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  • A Handbook of Terrorism and Insurgency in Southeast Asia
  • Paul J. Smith (bio)
A Handbook of Terrorism and Insurgency in Southeast Asia. Edited by Andrew T.H. Tan. Glos.: Edward Elgar Press, 2007. Hardcover: 491 pp.

Immediately after the 11 September 2001 attacks in the United States, Southeast Asia began to be characterized by various media reports as the “second front” in the American-led “war on terrorism”. At a news conference held in 2007 in Washington, D.C., Brigadier General John Toolan, Principal Director for South and Southeast Asia, Office of the Assistant Secretary of Defense, described Southeast Asia as a “crucial front in the long war” against violent extremism. Recent mass casualty attacks in the region, such as the 2002 Bali bombing (which killed more than 200 individuals) and the 2004 sinking of the MV Superferry 14 in the Philippines (which killed more than 100 individuals), have bolstered fears that terrorism has become entrenched within the region. However, the recent proliferation of terrorism-focused scholarly literature, public discussions and government warnings regarding terrorism in Southeast Asia has been criticized by some as excessively alarmist and focused exclusively and unjustifiably on Islamist-related terrorism. The recently-published Handbook of Terrorism and Insurgency in Southeast Asia seeks to address these concerns by providing a full-spectrum approach to terrorism and insurgency in the region.

This edited book is divided into six sections, each focusing on a particular theme of terrorism. Not only does the book cover Islamist terrorism — with extensively detailed chapters focusing on various jihadi groups — but it also highlights other non-religious terrorism (such as classic separatist insurgencies), and also includes an extensive analysis of terrorism emanating from the state itself, perhaps the most horrific form of terrorism in terms of scale of violence and numbers of individuals tortured and killed.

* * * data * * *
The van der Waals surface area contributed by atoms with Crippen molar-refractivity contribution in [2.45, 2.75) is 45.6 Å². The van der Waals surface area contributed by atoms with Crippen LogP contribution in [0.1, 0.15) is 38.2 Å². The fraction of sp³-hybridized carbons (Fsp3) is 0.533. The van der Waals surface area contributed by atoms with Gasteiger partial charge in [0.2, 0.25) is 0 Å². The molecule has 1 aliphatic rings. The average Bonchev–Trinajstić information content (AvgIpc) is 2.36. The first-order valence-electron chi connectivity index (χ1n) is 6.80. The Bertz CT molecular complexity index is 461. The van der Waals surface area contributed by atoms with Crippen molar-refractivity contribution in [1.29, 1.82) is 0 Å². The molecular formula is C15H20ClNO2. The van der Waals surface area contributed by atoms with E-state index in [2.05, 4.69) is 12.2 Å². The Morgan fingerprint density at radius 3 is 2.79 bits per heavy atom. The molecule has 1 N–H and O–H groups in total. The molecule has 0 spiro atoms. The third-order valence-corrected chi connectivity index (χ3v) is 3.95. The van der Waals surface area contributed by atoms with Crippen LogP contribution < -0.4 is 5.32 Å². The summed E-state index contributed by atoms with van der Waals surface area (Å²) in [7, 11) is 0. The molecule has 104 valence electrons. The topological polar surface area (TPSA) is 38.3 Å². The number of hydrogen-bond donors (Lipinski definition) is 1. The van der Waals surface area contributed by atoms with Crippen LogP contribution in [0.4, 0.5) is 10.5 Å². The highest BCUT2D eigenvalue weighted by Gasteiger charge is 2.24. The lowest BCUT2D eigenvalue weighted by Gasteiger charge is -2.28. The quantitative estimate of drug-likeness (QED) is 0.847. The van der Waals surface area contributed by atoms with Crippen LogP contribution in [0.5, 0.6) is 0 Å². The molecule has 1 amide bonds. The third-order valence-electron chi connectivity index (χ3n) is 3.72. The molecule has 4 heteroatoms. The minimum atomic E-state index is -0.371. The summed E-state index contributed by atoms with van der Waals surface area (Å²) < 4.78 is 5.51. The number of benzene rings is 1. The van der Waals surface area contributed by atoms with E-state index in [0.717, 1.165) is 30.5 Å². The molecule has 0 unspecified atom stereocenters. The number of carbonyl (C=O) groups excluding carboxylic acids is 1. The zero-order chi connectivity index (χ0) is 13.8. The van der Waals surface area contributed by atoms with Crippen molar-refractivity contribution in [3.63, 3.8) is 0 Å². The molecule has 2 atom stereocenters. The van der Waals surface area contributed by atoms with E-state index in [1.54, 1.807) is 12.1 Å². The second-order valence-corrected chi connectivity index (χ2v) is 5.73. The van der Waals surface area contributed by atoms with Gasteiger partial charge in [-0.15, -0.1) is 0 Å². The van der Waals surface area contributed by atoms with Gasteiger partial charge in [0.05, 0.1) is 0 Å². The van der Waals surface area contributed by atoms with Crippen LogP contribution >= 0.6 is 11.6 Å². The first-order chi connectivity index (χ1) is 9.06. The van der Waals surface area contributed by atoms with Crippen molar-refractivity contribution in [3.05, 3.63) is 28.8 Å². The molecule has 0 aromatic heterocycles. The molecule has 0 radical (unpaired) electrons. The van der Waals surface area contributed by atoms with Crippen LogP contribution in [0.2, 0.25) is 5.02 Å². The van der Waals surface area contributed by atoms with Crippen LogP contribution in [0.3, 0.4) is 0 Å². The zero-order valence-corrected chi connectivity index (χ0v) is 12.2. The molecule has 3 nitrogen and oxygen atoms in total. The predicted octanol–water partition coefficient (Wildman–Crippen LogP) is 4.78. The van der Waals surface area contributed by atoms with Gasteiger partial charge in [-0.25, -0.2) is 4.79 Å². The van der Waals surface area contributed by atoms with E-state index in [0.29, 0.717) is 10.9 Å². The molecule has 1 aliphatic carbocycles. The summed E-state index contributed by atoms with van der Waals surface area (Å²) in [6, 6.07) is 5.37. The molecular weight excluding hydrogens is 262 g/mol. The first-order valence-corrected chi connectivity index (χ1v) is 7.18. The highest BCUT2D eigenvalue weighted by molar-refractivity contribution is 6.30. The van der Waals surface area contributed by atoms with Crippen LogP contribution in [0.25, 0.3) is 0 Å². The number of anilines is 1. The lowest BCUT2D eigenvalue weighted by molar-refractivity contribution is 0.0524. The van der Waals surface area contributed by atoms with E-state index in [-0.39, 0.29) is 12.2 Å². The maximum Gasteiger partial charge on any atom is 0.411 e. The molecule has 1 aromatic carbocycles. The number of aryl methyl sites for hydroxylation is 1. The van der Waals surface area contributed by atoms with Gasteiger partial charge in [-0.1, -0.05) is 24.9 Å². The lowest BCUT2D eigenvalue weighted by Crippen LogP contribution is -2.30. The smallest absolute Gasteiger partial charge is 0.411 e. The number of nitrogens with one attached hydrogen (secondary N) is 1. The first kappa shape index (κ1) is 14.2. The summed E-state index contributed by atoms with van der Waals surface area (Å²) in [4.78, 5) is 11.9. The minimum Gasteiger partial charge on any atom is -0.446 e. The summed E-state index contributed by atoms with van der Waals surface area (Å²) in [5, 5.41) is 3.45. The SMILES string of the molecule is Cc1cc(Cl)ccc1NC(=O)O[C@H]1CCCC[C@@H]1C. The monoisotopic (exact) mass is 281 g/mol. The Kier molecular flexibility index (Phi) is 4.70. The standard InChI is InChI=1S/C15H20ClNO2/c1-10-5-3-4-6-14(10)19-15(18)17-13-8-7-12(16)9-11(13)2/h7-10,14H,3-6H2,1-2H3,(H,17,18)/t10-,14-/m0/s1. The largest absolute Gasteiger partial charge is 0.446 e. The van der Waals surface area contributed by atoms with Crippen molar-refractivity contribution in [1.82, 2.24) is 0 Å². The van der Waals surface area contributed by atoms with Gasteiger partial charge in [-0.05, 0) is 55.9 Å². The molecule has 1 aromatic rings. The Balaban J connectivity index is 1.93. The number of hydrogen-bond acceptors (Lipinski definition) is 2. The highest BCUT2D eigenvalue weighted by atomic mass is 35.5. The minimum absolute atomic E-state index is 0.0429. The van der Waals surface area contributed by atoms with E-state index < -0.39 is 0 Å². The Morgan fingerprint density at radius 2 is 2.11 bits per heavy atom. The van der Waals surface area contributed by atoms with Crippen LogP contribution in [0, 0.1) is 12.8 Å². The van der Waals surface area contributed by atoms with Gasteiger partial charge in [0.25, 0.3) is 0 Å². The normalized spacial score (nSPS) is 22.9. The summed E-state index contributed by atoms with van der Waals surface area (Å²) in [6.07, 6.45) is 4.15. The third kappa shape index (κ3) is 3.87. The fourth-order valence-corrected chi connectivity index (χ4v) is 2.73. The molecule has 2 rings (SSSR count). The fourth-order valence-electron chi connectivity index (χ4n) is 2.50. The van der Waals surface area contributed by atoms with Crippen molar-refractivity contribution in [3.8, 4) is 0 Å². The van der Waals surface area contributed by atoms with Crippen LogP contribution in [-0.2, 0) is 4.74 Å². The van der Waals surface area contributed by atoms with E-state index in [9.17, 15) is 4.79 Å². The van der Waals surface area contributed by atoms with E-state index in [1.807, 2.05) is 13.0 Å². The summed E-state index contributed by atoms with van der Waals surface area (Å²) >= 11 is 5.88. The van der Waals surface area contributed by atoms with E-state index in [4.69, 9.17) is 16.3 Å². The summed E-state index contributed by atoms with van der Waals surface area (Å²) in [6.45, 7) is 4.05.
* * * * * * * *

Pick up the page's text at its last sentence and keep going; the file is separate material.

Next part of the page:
The first section of the book is written solely by the editor and provides a broad overview of terrorism in the region. Among other things, he argues that the persistence of terrorism and other substate violence in Southeast Asia can be attributed to “low levels of governance, ineffective institutions and a high level of corruption” (p. 17). The editor also proposes a useful four-class division model for analyzing different types of terrorist groups or terrorism-generating movements in the region, including (1) separatist insurgencies; (2) armed anti-government political opposition groups; (3) radical Islamist groups which aim to overthrow the central government [End Page 155] by force; and (4) an amorphous mix of mostly overt and currently legitimate radical organizations “that have known sympathies for radical Islamist ideology, but which are seen by governments to possess the potential for violence” (p. 45).

The second section focuses on the contemporary challenge of radical, militant Islam. A theme that emerges in many of the chapters is the connectivity between local movements and the larger, global Islamist-jihadi movement. For example, Australian analyst Greg Fealy asserts that an organizing theme found within most militant Muslim groups is a persistent narrative of humiliation and vulnerability fostered by the “ruthless manipulation and exploitation by the Christian and Jewish-controlled West, which is inherently hostile to Islam” (p. 65). This narrative can be found among disparate groups in the region, which may explain some instances of trans-regional cooperation among certain groups. This theme of connectivity between local and global terrorism trends is explored further in Adam Dolnik’s examination of suicide bombings in Southeast Asia, which he characterizes as “not surprising” given the fact that “suicide bombings have become the most influential and fastest-spreading terrorist tactic in the world” (104). Dolnik notes that the planners for the various suicide attacks in Indonesia were pro-Al Qaeda members of Jemaah Islamiyah, thus reinforcing the theory of strong connectivity between local and global organizations. Dolnik ominously predicts that the tactic may likely spread into Southern Thailand and the Philippines in the near future.

Elena Pavlova provides a comprehensive look at the ideology underpinning Jemaah Islamiyah (JI), and particularly the group’s doctrinal document known as Pedoman Umum Perjuangan Al-Jama’ah Al-Islamiyah (PUPJI) which, she argues was instrumental in refashioning JI as an “alternative community of believers” (p. 99...


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pp. 155-158
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